A burst pipe can mean anything from a sink valve blow-out to a water main fracture and anything in between. The most critical aspect of dealing with a burst pipe is turning off the water supply and stopping the flow of water. If the pipe is in a crawl space or a basement, the water is fairly well contained, but if the pipe that burst is in a household setting, such as a toilet feed or an under-sink supply line, drying out the area becomes a bit ore complex depending upon how much water has inundated the house.
Open windows in the house to vent moist air out. Placing several fans around the area will help circulate the air and send moisture out the windows
Remove pools and puddles of water with a wet/dry vacuum. The more water you remove with this method, the less there will be that needs to dissipate naturally. For hard-to-reach places, mop the water up and end it down the drain
Turn on one or several dehumidifiers to remove the water from the house. Dehumdifiers work best in enclosed areas, so close windows when they are in use. If the water is confined to a certain area, such as a bedroom or bathroom, place the dehumidifier inside and close the door. Remember to empty the water tank on a regular basis.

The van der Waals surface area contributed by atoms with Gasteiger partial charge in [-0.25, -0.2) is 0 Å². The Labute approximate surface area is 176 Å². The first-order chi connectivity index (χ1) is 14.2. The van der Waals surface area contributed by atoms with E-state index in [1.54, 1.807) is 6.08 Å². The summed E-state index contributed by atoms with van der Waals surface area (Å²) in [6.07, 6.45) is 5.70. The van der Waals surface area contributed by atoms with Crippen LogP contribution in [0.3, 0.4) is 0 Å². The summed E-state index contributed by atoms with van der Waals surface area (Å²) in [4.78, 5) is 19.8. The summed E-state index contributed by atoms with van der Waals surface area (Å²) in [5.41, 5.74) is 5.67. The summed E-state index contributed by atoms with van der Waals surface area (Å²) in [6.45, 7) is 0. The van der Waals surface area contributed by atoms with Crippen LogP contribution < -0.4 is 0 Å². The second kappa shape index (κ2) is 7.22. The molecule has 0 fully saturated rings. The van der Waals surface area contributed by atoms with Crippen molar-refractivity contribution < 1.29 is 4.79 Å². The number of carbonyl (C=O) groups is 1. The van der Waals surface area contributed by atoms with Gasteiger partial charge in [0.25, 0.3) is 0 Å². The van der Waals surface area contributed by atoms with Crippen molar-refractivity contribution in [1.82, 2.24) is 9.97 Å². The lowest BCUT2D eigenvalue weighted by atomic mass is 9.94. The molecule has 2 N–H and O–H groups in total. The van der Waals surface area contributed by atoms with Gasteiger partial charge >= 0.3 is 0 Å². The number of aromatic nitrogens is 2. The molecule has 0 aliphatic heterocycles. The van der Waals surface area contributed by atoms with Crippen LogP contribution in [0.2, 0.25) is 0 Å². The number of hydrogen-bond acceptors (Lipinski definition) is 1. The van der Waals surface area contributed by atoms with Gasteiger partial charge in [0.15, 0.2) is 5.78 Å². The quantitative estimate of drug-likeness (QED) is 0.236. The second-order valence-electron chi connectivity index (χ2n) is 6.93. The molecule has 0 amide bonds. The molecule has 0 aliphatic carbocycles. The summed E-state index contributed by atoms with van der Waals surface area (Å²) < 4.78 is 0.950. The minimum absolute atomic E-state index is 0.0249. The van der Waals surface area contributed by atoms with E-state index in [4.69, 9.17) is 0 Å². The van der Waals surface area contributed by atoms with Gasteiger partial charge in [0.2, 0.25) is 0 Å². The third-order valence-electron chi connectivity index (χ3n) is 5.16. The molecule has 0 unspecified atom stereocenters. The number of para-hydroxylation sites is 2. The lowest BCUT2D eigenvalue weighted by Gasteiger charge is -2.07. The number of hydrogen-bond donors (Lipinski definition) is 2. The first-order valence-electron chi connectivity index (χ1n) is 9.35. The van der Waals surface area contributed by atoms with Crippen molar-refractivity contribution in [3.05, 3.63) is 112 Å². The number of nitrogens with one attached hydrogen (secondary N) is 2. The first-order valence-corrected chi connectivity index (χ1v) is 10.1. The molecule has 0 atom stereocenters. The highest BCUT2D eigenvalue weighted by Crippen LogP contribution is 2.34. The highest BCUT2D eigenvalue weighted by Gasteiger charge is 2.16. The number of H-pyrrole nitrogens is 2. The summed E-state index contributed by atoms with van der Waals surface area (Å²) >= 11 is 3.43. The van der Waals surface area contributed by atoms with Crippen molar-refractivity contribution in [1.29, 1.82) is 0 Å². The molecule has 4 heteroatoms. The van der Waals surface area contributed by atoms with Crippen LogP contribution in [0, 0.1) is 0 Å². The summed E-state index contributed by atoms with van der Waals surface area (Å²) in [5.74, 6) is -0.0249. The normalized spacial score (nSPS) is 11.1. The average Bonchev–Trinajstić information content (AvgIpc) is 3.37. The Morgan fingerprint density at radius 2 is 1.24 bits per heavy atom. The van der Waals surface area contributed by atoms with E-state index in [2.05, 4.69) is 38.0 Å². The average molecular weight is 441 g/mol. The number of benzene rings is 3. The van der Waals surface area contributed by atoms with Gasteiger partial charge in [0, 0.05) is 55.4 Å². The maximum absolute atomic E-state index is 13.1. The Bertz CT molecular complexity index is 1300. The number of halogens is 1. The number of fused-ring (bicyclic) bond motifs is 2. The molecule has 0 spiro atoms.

Use your HVAC system as a giant dehumidifier. Cool the house down with the air conditioner. The air conditioner is made to remove humidity from the air, so by cooling the house down, it is also sucking the moisture out of the air. When the house has cooled, turn the heat on until it reaches 80 degrees. Warm air evaporates and holds more moisture than cool air so by doing this, you are saturating the air with moisture. Once 80 degrees has been reached, turn the air conditioner back on to remove the saturated air from the house. Repeat this process until the house has dried.
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If you do not have an HVAC system or dehumidifiers, the more air circulation you can achieve with open windows and fans, the faster the house will dry.
Wet furniture can be either taken outside and left to dry in the sun or placed in a
closed room with a dehumidifier to remove the water from the furniture material.
If the burst pipe has saturated the indoor carpeting, unless it is a thin covering over a bare wood floor, it will have to be removed to keep mold and mildew from forming. This is especially true if you have a deep pile carpet that rests upon thick foam padding.